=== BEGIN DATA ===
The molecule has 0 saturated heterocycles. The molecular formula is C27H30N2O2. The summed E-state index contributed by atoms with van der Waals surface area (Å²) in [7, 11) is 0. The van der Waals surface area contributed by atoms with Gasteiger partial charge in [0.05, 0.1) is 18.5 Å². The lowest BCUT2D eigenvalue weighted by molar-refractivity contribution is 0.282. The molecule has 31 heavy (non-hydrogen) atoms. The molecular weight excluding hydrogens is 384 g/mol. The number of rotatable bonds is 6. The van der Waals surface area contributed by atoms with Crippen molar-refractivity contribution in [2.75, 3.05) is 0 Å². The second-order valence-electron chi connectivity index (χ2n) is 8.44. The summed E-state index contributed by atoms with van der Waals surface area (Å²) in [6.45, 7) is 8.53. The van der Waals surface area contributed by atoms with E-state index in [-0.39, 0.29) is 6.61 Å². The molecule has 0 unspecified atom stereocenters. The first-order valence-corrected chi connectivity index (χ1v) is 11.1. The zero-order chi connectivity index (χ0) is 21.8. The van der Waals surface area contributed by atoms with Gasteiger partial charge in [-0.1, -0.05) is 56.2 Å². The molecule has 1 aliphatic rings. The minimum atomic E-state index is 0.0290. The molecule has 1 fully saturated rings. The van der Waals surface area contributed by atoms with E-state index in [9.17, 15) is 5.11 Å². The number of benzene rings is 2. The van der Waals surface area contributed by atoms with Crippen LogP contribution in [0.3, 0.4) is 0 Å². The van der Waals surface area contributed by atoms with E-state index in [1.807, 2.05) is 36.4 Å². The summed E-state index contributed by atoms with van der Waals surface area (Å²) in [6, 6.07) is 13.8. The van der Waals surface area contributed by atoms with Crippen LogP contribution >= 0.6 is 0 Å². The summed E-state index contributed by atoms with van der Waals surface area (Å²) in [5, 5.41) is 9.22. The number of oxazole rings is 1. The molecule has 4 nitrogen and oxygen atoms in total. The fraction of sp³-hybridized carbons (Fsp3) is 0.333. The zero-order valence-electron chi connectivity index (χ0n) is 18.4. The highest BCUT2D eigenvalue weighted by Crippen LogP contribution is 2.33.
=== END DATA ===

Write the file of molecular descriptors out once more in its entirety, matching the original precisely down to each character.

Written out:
The molecule has 0 saturated heterocycles. The molecular formula is C27H30N2O2. The summed E-state index contributed by atoms with van der Waals surface area (Å²) in [7, 11) is 0. The van der Waals surface area contributed by atoms with Gasteiger partial charge in [0.05, 0.1) is 18.5 Å². The lowest BCUT2D eigenvalue weighted by molar-refractivity contribution is 0.282. The molecule has 31 heavy (non-hydrogen) atoms. The molecular weight excluding hydrogens is 384 g/mol. The number of rotatable bonds is 6. The van der Waals surface area contributed by atoms with Crippen molar-refractivity contribution in [2.75, 3.05) is 0 Å². The second-order valence-electron chi connectivity index (χ2n) is 8.44. The summed E-state index contributed by atoms with van der Waals surface area (Å²) in [6.45, 7) is 8.53. The van der Waals surface area contributed by atoms with E-state index in [-0.39, 0.29) is 6.61 Å². The molecule has 0 unspecified atom stereocenters. The first-order valence-corrected chi connectivity index (χ1v) is 11.1. The zero-order chi connectivity index (χ0) is 21.8. The van der Waals surface area contributed by atoms with Gasteiger partial charge in [-0.1, -0.05) is 56.2 Å². The molecule has 1 aliphatic rings. The minimum atomic E-state index is 0.0290. The molecule has 1 fully saturated rings. The van der Waals surface area contributed by atoms with E-state index in [9.17, 15) is 5.11 Å². The number of benzene rings is 2. The van der Waals surface area contributed by atoms with Crippen LogP contribution in [0.3, 0.4) is 0 Å². The van der Waals surface area contributed by atoms with E-state index in [1.807, 2.05) is 36.4 Å². The summed E-state index contributed by atoms with van der Waals surface area (Å²) in [6, 6.07) is 13.8. The van der Waals surface area contributed by atoms with Crippen LogP contribution >= 0.6 is 0 Å². The summed E-state index contributed by atoms with van der Waals surface area (Å²) in [5, 5.41) is 9.22. The number of oxazole rings is 1. The molecule has 4 nitrogen and oxygen atoms in total. The fraction of sp³-hybridized carbons (Fsp3) is 0.333. The zero-order valence-electron chi connectivity index (χ0n) is 18.4. The highest BCUT2D eigenvalue weighted by Crippen LogP contribution is 2.33.